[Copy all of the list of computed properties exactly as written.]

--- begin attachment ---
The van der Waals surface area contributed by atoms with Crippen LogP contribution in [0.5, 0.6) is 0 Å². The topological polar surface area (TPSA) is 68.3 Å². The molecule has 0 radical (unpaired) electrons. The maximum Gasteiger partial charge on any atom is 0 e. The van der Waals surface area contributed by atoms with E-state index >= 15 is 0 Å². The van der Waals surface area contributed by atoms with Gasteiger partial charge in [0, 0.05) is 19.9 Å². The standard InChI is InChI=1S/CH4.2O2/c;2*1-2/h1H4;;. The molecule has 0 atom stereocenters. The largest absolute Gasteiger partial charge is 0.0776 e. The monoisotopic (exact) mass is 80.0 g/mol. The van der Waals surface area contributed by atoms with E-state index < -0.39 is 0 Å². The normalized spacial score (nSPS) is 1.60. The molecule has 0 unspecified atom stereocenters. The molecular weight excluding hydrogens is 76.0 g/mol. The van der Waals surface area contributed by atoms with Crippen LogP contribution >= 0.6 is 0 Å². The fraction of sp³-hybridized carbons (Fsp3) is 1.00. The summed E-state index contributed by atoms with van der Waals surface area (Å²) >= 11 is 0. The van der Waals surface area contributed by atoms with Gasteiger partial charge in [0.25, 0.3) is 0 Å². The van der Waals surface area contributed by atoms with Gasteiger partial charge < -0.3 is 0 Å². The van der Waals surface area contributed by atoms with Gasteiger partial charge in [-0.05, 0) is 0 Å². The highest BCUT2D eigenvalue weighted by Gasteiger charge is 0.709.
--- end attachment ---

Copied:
The van der Waals surface area contributed by atoms with Crippen LogP contribution in [0.5, 0.6) is 0 Å². The topological polar surface area (TPSA) is 68.3 Å². The molecule has 0 radical (unpaired) electrons. The maximum Gasteiger partial charge on any atom is 0 e. The van der Waals surface area contributed by atoms with E-state index >= 15 is 0 Å². The van der Waals surface area contributed by atoms with Gasteiger partial charge in [0, 0.05) is 19.9 Å². The standard InChI is InChI=1S/CH4.2O2/c;2*1-2/h1H4;;. The molecule has 0 atom stereocenters. The largest absolute Gasteiger partial charge is 0.0776 e. The monoisotopic (exact) mass is 80.0 g/mol. The van der Waals surface area contributed by atoms with E-state index < -0.39 is 0 Å². The normalized spacial score (nSPS) is 1.60. The molecule has 0 unspecified atom stereocenters. The molecular weight excluding hydrogens is 76.0 g/mol. The van der Waals surface area contributed by atoms with Crippen LogP contribution >= 0.6 is 0 Å². The fraction of sp³-hybridized carbons (Fsp3) is 1.00. The summed E-state index contributed by atoms with van der Waals surface area (Å²) >= 11 is 0. The van der Waals surface area contributed by atoms with Gasteiger partial charge in [0.25, 0.3) is 0 Å². The van der Waals surface area contributed by atoms with Gasteiger partial charge < -0.3 is 0 Å². The van der Waals surface area contributed by atoms with Gasteiger partial charge in [-0.05, 0) is 0 Å². The highest BCUT2D eigenvalue weighted by Gasteiger charge is 0.709.